If reality turns out to be worse than the model assumes, then with no margin of safety the shares could end up producing below-market returns over the long term.

V.3. Are the risks and expected returns from this investment satisfactory?

NO - There is no doubt that Burberry is a company I would be happy to invest in.

In fact, I added Burberry to my model portfolio and personal portfolio in 2015 at a price of £13.70.

So far the investment has produced a total return of 8.2% annualised, which is below my target of 10% but better than the FTSE All-Share over the same period (beating the All-Share is a bare minimum target).

So I like Burberry, but the issue today is its share price.

At £21.57, Burberry has a dividend yield of around 2%. That’s low, especially as I'm aiming for something closer to 5% if I can get it. If we add in cash from Buybacks then the yield to shareholders increases to 3.5%, but that's still mediocre.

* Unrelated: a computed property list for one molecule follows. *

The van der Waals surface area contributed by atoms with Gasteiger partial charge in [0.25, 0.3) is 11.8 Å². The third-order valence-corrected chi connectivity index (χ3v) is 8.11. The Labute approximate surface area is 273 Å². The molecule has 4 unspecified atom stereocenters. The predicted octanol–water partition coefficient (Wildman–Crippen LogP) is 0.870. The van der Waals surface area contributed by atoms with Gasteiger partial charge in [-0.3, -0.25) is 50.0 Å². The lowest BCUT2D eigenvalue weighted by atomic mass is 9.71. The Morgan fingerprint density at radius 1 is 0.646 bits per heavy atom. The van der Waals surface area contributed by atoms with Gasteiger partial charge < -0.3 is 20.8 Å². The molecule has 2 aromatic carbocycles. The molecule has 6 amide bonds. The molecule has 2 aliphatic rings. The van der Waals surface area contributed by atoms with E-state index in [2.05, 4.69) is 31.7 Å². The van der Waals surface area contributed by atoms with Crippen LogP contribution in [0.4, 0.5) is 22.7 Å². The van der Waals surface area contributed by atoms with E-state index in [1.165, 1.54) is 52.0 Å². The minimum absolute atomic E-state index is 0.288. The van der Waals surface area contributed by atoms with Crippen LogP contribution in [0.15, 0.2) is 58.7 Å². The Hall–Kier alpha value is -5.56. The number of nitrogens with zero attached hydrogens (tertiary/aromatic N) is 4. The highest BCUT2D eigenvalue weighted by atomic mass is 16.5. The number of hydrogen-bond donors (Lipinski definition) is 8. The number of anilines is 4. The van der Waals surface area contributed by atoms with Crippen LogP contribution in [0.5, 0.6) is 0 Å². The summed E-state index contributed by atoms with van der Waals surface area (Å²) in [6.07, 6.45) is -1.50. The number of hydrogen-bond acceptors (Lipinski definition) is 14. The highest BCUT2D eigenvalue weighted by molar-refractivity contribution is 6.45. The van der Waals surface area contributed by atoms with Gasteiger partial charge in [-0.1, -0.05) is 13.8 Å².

My model assumes that Burberry will grow by around 4% per year, giving a total expected return of 7.5% (3.5% from the expected 2022 dividend and 4% from growth). That's more or less the same as the UK market’s expected long-term return.

In other words, according to my dividend model, which I think is both conservative and realistic, Burberry is very close to fair value and therefore very close to my sell price.

I don't think Burberry is overvalued at £21.57. It just isn’t obviously undervalued.

My portfolio has quite a few considerably more attractively valued holdings than Burberry and that’s where I’d rather have my money invested.

Final Decision: Are you happy to own this company at this price?

NO - At £21.57, I don’t think Burberry is a terrible investment, but given the non-existent margin of safety, I’m happy to sell Burberry and reinvest the proceeds into one of the more attractive holdings in the UK Dividend Stocks Portfolio.

For the record, I sold Burberry on August 9th at £21.57 and I would happily invest in Burberry again at the right price.

I insist on a margin of safety of at least 50%, and currently, that means I would only consider reinvesting in Burberry if the price fell below £16.